Browser hijacking programs such as Static.Hotjar.com do not cause severe infection. The majority of the known hijackers resembling Static.Hotjar.com are usually nothing but simple advertising tools.
If you are reading this right now, perhaps you have become a victim of the following consequences:
You press the starting button of your computer as usual, wait for Windows to load and finally, you open your main browser (It doesn’t really matter which one you choose – Chrome, Firefox, Opera, Internet Explorer or some other one). However, a rather unusual thing happens. Your see your browser window but along with it, there are tens of annoying online ads. In addition to the intrusive advertising content, you also see that the default homepage, search engine and new-tab page of your browser have been replaced with new ones that you have likely never heard of.
So, what’s the most likely cause for such unpleasant changes? A browser hijacker named Static.Hotjar.com is the likely culprit for such a problem. Continue reading the rest of the article to learn how to safely handle this issue.
The Static.Hotjar.com Virus
It should come as no surprise that all those changes made by Static.Hotjar.com are simply introduced to serve the purposes of online advertising. This is also why Static.Hotjar.com might also try to collect data from your browser. So that it could later assess the data and then feed the users’ browsers with targeted ads.
In worse cases of this kind of hijacking, the so called Static.Hotjar.com might even able to prevent you from making changes to your own browser setting configuration in attempts to restore it to its previous state. Oftentimes, even if you manage to bring the previous settings configuration, the page-redirect would probably re-introduce the changes that it’s trying to push.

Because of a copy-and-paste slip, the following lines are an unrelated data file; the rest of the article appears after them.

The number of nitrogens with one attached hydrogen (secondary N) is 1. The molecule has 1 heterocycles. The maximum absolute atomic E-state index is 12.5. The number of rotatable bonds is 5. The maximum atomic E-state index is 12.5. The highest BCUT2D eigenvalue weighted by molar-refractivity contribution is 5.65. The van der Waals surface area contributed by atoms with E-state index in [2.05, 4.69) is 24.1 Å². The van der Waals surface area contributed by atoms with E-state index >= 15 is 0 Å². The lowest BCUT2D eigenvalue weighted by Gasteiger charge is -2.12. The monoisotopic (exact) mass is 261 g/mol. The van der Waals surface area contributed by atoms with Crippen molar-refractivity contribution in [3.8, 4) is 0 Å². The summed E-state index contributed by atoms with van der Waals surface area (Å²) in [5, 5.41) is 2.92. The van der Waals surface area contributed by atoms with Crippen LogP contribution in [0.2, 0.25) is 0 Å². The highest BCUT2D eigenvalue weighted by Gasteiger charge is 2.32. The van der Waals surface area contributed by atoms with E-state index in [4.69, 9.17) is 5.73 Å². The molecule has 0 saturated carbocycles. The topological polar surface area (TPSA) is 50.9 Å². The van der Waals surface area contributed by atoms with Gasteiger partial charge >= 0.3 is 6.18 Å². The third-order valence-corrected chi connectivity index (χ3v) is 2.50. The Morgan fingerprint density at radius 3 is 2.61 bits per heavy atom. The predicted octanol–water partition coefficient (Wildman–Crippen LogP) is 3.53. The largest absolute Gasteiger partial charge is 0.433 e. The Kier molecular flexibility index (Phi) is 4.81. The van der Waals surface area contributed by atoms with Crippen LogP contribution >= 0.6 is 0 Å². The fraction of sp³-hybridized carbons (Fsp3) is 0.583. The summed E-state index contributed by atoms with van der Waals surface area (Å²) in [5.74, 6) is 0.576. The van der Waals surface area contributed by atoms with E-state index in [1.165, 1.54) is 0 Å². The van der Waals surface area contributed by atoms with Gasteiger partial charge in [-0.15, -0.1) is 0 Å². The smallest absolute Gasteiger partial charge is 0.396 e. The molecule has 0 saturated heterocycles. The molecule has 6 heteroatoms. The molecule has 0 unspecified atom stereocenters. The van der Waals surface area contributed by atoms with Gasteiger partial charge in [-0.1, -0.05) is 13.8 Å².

What is Static.Hotjar.com?
A browser hijacker like Static.Hotjar.com basically is an unwanted page redirect that can be installed on your PC without your awareness of the process. Static.Hotjar.com can make changes to your browser settings without asking foryour your permission directly.
All sorts of different methods are normally used to distributed hijackers like this one. Misleading advertising campaign from different unreliable sites, torrents, different browser requests or suggested software that really is nothing but hijackers. You really need to be careful when online if you are to keep your system clean from any such unwanted software applications.
Don’t trick yourself and believe that something is free if it is written that it is. You always pay some sort of price. Hijacker developers need to make a profit in some way, so they may create some very tempting program bundles. These bundles are several different programs packed together. Typically, there is a main program (the one that the user actually wants) and some other applications added to it. Oftentimes, such bundled applications could be hijackers.
However, you can download such a bundle and install it while still remaining hijacker-free if you follow our advice – never install anything on your PC using the automatic or the quick setup configuration. Always use the Custom or the Advanced options, because they could give you a certain amount o control over the installation process. That way, you’d be able to choose if and which of the bunded programs you’d want to allow inside your PC and which to leave out of the installation process.
|Danger Level||Medium (nowhere near threats like Ransomware, but still a security risk)|
|Symptoms||Some browser-related changes and also ad generation and redirection.|
|Distribution Method||Via spam messages, online ads, software bundles, torrents and freeware.|
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Static.Hotjar.com Malware Removal